Stan Gurney VC
Stan - a man of action!
Stan Gurney VC is remembered for his heroic actions of July 22, 1942 at Tel-el-Eisa, Egypt during the first Battle of El Alamein, actions which tragically cost him his life and led to the posthumous award of our nation’s highest award for gallantry, the Victoria Cross. Whilst we rightly remember Stan’s gallant actions on that fateful day, there is so much more to Stan - he was an interesting character with diverse interests and a strong spirit of community involvement and service.
Stan was born to parents George and Jane on December 15th 1908 at Day Dawn in W.A.’s Murchison region. His interests and character were formed at an early age in this frontier outback town. One key interest was in cycling which was initially fostered at Armstrong Cycles and Motors in Day Dawn, the Day Dawn cycling club and numerous cycling events across the region.
At the beginning of 1924 Stan moved to Grandma Clues’ house at 21 Canterbury Terrace, Victoria Park where his sister Ruby, her husband Roy and baby son Bill were residing and completed bookkeeping studies at Stott’s Business College. Various bookkeeping jobs followed until he secured his 'ideal' job as a 'Meter Fixer' with the Perth Electricity and Gas Department. This was a fantastic turn of events for Stan - a steady source of income which involved cycling many miles each day repairing the meters. Early cycling connections were made in Perth through the Victoria Park Amateur Cycling Club and then the Maylands District Amateur Cycling Club from August 1927.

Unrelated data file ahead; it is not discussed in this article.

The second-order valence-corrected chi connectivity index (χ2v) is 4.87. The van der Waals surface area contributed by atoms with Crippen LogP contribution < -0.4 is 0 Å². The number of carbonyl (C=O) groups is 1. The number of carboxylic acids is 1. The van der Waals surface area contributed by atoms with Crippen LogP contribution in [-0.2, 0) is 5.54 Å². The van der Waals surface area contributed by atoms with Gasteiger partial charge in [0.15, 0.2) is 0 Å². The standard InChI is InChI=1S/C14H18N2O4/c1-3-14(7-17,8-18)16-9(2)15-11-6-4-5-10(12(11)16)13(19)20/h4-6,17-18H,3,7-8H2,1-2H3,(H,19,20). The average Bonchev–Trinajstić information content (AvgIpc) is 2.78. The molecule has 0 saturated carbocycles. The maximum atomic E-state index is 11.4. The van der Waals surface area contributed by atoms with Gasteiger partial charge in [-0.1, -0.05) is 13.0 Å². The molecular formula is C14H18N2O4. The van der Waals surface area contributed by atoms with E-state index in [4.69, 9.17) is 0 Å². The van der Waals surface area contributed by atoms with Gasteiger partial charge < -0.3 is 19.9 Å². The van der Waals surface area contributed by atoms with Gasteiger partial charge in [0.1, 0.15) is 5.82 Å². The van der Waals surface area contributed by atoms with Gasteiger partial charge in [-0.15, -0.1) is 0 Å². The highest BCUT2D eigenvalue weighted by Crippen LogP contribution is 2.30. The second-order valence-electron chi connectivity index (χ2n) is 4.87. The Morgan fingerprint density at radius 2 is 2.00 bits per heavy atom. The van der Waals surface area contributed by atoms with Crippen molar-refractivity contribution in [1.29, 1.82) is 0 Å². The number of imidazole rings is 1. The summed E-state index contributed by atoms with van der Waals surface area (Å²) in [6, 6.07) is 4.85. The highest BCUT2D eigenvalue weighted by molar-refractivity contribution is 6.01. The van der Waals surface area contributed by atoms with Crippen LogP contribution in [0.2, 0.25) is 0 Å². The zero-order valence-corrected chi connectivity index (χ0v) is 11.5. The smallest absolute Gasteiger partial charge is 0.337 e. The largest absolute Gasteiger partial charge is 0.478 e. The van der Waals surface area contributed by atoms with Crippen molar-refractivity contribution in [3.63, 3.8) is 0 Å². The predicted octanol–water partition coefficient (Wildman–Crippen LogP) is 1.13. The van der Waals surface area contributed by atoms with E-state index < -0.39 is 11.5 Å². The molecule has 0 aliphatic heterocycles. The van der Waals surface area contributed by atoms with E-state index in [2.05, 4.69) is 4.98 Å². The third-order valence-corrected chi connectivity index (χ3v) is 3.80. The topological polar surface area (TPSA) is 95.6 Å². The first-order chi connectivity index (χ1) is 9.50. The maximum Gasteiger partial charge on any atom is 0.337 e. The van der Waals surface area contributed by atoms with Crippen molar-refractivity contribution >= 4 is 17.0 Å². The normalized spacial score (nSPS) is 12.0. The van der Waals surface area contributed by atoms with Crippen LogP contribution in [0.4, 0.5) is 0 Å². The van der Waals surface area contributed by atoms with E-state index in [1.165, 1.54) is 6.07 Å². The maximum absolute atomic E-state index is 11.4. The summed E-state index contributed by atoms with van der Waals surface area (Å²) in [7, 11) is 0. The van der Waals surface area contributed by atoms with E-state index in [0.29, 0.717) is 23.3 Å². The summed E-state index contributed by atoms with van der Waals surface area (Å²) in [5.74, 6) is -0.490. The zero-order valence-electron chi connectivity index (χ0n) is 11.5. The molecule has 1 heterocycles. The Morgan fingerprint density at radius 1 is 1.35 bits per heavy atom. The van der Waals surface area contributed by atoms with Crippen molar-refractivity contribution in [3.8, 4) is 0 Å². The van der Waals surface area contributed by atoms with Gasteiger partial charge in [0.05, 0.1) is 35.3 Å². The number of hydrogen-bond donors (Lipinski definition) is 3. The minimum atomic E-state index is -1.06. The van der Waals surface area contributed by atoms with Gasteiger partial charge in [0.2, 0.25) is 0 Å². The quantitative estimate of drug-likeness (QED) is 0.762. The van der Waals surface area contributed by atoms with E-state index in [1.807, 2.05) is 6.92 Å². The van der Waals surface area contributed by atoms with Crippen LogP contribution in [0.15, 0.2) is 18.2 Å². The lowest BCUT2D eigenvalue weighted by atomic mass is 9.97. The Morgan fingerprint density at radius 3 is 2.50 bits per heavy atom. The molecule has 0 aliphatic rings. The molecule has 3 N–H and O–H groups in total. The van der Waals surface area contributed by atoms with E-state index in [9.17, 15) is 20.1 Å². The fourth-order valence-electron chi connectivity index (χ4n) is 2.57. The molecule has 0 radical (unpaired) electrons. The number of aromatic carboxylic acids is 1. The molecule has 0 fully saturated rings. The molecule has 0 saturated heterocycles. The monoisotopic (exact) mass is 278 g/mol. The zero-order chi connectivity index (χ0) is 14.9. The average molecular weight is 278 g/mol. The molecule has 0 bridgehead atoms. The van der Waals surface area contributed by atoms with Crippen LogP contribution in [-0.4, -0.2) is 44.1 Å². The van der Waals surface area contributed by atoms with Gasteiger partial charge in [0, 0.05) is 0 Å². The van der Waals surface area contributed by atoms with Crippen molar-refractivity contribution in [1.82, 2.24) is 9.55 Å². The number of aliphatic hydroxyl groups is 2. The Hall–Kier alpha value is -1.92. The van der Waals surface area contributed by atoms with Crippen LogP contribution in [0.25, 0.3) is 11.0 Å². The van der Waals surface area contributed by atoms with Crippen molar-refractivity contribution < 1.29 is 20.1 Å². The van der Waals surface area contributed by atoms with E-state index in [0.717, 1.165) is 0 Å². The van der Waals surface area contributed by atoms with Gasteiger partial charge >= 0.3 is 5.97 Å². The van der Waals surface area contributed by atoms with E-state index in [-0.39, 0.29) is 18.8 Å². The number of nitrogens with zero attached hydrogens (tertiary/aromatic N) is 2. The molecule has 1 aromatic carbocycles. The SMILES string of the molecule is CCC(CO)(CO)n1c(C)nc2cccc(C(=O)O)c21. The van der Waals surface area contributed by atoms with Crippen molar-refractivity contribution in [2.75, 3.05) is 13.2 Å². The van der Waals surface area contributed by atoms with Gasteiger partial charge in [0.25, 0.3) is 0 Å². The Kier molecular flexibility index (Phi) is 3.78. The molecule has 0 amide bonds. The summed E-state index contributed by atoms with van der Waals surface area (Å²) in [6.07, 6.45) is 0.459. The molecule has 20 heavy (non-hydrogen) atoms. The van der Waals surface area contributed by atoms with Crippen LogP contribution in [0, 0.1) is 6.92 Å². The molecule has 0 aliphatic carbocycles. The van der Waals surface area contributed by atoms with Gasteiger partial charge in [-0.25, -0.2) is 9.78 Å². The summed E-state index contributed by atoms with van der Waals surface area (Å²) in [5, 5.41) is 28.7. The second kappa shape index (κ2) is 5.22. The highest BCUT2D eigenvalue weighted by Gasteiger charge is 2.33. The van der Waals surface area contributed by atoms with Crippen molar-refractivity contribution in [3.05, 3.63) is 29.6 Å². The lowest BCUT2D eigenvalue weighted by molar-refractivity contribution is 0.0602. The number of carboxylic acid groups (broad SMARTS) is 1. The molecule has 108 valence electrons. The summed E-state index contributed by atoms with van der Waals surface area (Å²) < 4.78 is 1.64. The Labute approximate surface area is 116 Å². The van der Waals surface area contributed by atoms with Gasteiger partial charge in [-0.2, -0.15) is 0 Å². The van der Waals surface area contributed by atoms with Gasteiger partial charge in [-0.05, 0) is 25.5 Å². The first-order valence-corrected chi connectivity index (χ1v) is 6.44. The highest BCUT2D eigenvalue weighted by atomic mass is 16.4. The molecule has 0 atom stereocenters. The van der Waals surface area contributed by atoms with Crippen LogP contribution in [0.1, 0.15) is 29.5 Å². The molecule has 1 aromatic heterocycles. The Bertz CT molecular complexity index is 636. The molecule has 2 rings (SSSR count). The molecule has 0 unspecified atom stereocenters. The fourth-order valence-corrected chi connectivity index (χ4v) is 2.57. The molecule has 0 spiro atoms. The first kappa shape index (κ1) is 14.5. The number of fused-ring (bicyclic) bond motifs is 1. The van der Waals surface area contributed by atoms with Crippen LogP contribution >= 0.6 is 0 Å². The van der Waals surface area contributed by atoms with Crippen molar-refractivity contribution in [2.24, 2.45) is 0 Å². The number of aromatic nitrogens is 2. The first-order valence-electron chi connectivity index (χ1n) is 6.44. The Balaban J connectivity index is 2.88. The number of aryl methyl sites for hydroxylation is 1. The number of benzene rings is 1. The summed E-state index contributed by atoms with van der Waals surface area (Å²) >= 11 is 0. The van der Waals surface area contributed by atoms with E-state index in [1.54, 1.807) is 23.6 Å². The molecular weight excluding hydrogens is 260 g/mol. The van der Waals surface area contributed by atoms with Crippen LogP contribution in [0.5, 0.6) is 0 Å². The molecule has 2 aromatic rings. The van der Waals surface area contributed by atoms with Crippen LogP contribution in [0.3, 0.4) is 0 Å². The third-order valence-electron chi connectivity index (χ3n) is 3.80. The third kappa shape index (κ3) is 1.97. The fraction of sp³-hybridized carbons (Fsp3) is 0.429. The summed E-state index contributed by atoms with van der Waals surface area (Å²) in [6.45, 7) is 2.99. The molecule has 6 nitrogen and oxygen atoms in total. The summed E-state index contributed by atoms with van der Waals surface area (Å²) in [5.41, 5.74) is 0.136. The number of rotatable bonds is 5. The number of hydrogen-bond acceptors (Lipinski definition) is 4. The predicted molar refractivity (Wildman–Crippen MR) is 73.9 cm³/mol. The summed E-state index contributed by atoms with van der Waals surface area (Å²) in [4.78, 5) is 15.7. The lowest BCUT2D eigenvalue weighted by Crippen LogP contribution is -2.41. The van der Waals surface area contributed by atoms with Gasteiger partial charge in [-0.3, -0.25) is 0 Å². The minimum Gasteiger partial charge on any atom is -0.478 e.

In 1932, Stan moved to the professional City of Perth Cycling Club to cycle as a professional. Cycling was now a pivotal aspect of his life - working as a cycling meter fixer each day and building an impressive professional cycling career in his spare time, competing successfully across Western Australia and also interstate. Stan served in the sport's administration being a very active official with the League of Western Australian Wheelmen, ultimately being elected as its Secretary.
With the outbreak of World War II, Stan resigned from his job and enlisted in the Australian Imperial Force (AIF) on December 6th 1940. After completing initial recruit training at the Northam Army Camp, Stan embarked from Fremantle with the 2/32 Battalion on 5 July 1941, travelling on the ocean line Queen Mary.
After a few relatively quiet months in Palestine and Syria events took a significant turn with the Axis forces (Germany and Italy) rapid advance in north western Egypt under the command of Field Marshall Rommel. With these forces moving rapidly towards El Alamein, the 9th Australian Division, which included Stan who was now in the 2nd/48 Australian Infantry Battalion, were quickly moved to support the British line confronting Rommel near Tel el Eisa, 10 miles west of El Alamein.
During an operation proposed for 22 July 1942, the 26th Bridgade was ordered to stage a two-pronged attack on Baillieu's Point and Tel el Eisa Ridge. The 2/48th Battalion was sent to Tel el Eisa Ridge.
The 2/48th's B and D Companies crossed their start line at 0555 hours on 22 July 1942 and somewhat later came under intense fire from all positions except their rear. D Company began to take heavy casualties.